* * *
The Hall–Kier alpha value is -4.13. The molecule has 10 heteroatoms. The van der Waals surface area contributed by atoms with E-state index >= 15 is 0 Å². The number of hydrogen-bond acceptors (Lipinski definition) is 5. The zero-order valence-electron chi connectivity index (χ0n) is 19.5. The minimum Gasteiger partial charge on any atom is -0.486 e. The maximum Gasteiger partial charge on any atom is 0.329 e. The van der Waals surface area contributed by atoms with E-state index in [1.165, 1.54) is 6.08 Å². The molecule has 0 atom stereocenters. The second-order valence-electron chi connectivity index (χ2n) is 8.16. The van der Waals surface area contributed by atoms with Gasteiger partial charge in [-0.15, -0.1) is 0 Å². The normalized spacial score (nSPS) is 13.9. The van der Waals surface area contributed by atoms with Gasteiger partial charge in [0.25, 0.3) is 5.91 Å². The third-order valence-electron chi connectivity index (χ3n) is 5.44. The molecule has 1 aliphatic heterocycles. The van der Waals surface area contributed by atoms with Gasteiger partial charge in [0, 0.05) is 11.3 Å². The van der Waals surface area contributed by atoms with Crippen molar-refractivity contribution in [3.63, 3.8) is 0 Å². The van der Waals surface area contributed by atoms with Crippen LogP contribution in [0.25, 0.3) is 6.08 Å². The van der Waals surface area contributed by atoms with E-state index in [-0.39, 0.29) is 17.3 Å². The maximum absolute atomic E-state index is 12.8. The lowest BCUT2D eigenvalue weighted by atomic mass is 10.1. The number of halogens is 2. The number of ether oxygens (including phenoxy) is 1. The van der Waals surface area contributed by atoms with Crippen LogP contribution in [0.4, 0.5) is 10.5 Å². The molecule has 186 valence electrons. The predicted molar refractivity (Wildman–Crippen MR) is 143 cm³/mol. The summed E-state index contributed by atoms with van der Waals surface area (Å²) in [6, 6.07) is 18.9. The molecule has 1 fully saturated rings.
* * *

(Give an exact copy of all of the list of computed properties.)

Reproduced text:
The Hall–Kier alpha value is -4.13. The molecule has 10 heteroatoms. The van der Waals surface area contributed by atoms with E-state index >= 15 is 0 Å². The number of hydrogen-bond acceptors (Lipinski definition) is 5. The zero-order valence-electron chi connectivity index (χ0n) is 19.5. The minimum Gasteiger partial charge on any atom is -0.486 e. The maximum Gasteiger partial charge on any atom is 0.329 e. The van der Waals surface area contributed by atoms with E-state index in [1.165, 1.54) is 6.08 Å². The molecule has 0 atom stereocenters. The second-order valence-electron chi connectivity index (χ2n) is 8.16. The van der Waals surface area contributed by atoms with Gasteiger partial charge in [-0.15, -0.1) is 0 Å². The normalized spacial score (nSPS) is 13.9. The van der Waals surface area contributed by atoms with Gasteiger partial charge in [0.25, 0.3) is 5.91 Å². The third-order valence-electron chi connectivity index (χ3n) is 5.44. The molecule has 1 aliphatic heterocycles. The van der Waals surface area contributed by atoms with Gasteiger partial charge in [0, 0.05) is 11.3 Å². The van der Waals surface area contributed by atoms with Crippen molar-refractivity contribution in [3.63, 3.8) is 0 Å². The van der Waals surface area contributed by atoms with Crippen LogP contribution in [0.25, 0.3) is 6.08 Å². The van der Waals surface area contributed by atoms with E-state index in [-0.39, 0.29) is 17.3 Å². The maximum absolute atomic E-state index is 12.8. The lowest BCUT2D eigenvalue weighted by atomic mass is 10.1. The number of halogens is 2. The number of ether oxygens (including phenoxy) is 1. The van der Waals surface area contributed by atoms with Crippen LogP contribution in [0.4, 0.5) is 10.5 Å². The molecule has 186 valence electrons. The predicted molar refractivity (Wildman–Crippen MR) is 143 cm³/mol. The summed E-state index contributed by atoms with van der Waals surface area (Å²) in [6, 6.07) is 18.9. The molecule has 1 fully saturated rings.